ABSTRACT: A recombinant chimeric bovine/human parainfluenza type 3 virus (rB/HPIV3) vector expressing the respiratory syncytial virus (RSV) fusion F glycoprotein previously exhibited disappointing levels of RSV F immunogenicity and genetic stability in children (Bernstein et al., Pediatr Infect Dis J 2012;31:109-114; Yang et al., Vaccine 2013;31:2822-2827). To investigate parameters that might affect vaccine performance and stability, we constructed and characterized rB/HPIV3 viruses expressing RSV F from the 1(st) (pre-N), 2(nd) (N-P), 3(rd) (P-M), and 6(th) (HN-L) genome positions. There was a 30- to 69-fold gradient in RSV F expression from the 1(st) to the 6(th) position. The inserts moderately attenuated vector replication in vitro and in the upper and lower respiratory tracts (URT, LRT) of hamsters: this was not influenced by the level of RSV F expression and syncytium formation. Surprisingly, inserts in the 2(nd), 3(rd), and 6(th) positions conferred increased temperature-sensitivity: this was greatest for the 3(rd) position and was the most attenuating in vivo. Each rB/HPIV3 vector induced a high titer of neutralizing antibodies in hamsters against RSV and HPIV3. Protection against RSV challenge was greater for position 2 than 6. Evaluation of insert stability suggested that RSV F is under selective pressure to be silenced during vector replication in vivo, but this was not exacerbated by a high level of RSV F expression and generally involved a small percentage of recovered vector. Vector passaged in vitro accumulated mutations in the HN ORF, causing a dramatic increase in plaque size that may have implications for vaccine production and immunogenicity.Importance The research findings presented in this manuscript will be instrumental for improving the design of a bivalent pediatric vaccine for respiratory syncytial virus and parainfluenza virus type 3, two major causes of severe respiratory tract infection in infants and young children. Moreover, this knowledge has general application to the development and clinical evaluation of other mononegavirus vectors and vaccines.Journal of Virology 01/2014; DOI:10.1128/JVI.03481-13 · 4.65 Impact Factor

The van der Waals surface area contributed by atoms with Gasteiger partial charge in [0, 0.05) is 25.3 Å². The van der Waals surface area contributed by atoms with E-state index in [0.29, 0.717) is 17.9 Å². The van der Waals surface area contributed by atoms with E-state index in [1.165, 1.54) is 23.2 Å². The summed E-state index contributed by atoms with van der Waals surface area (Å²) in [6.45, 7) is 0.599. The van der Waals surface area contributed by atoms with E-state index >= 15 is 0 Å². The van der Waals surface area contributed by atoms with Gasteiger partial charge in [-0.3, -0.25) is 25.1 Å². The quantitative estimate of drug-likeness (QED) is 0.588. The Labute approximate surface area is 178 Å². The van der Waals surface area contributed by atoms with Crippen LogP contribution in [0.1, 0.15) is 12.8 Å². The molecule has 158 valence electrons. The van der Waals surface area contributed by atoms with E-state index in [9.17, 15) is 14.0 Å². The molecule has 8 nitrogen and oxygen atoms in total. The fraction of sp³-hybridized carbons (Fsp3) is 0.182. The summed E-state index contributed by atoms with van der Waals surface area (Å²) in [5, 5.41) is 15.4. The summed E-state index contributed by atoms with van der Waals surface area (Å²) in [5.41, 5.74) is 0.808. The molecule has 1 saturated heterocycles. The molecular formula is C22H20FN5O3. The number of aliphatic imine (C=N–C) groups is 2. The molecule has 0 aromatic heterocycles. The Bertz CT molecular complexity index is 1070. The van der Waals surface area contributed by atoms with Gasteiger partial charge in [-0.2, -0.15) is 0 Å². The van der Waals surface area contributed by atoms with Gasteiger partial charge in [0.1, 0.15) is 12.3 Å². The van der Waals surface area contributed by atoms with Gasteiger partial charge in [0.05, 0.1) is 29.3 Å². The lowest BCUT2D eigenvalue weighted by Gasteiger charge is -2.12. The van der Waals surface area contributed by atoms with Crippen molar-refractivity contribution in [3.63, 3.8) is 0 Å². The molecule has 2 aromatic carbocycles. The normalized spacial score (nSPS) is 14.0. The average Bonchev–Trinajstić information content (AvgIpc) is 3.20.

[Show abstract] [Hide abstract]
ABSTRACT: Human parainfluenza virus type 3 (HPIV3) is a common cause of upper and lower respiratory tract illness in infants and young children. Live-attenuated cold-adapted HPIV3 vaccines have been evaluated in infants but a suitable interval for administration of a second dose of vaccine has not been defined. HPIV3-seronegative children between the ages of 6 and 36 months were randomized 2:1 in a blinded study to receive two doses of 10(5) TCID50 (50% tissue culture infectious dose) of live-attenuated, recombinant cold-passaged human PIV3 vaccine (rHPIV3cp45) or placebo 6 months apart. Serum antibody levels were assessed prior to and approximately 4-6 weeks after each dose. Vaccine virus infectivity, defined as detection of vaccine-HPIV3 in nasal wash and/or a≥4-fold rise in serum antibody titer, and reactogenicity were assessed on days 3, 7, and 14 following immunization. Forty HPIV3-seronegative children (median age 13 months; range 6-35 months) were enrolled; 27 (68%) received vaccine and 13 (32%) received placebo. Infectivity was detected in 25 (96%) of 26 evaluable vaccinees following doses 1 and 9 of 26 subject (35%) following dose 2. Among those who shed virus, the median duration of viral shedding was 12 days (range 6-15 days) after dose 1 and 6 days (range 3-8 days) after dose 2, with a mean peak log10 viral titer of 3.4PFU/mL (SD: 1.0) after dose 1 compared to 1.5PFU/mL (SD: 0.92) after dose 2. Overall, reactogenicity was mild, with no difference in rates of fever and upper respiratory infection symptoms between vaccine and placebo groups. rHPIV3cp45 was immunogenic and well-tolerated in seronegative young children. A second dose administered 6 months after the initial dose was restricted in those previously infected with vaccine virus; however, the second dose boosted antibody responses and induced antibody responses in two previously uninfected children.Vaccine 10/2013; 31(48). DOI:10.1016/j.vaccine.2013.09.046 · 3.49 Impact Factor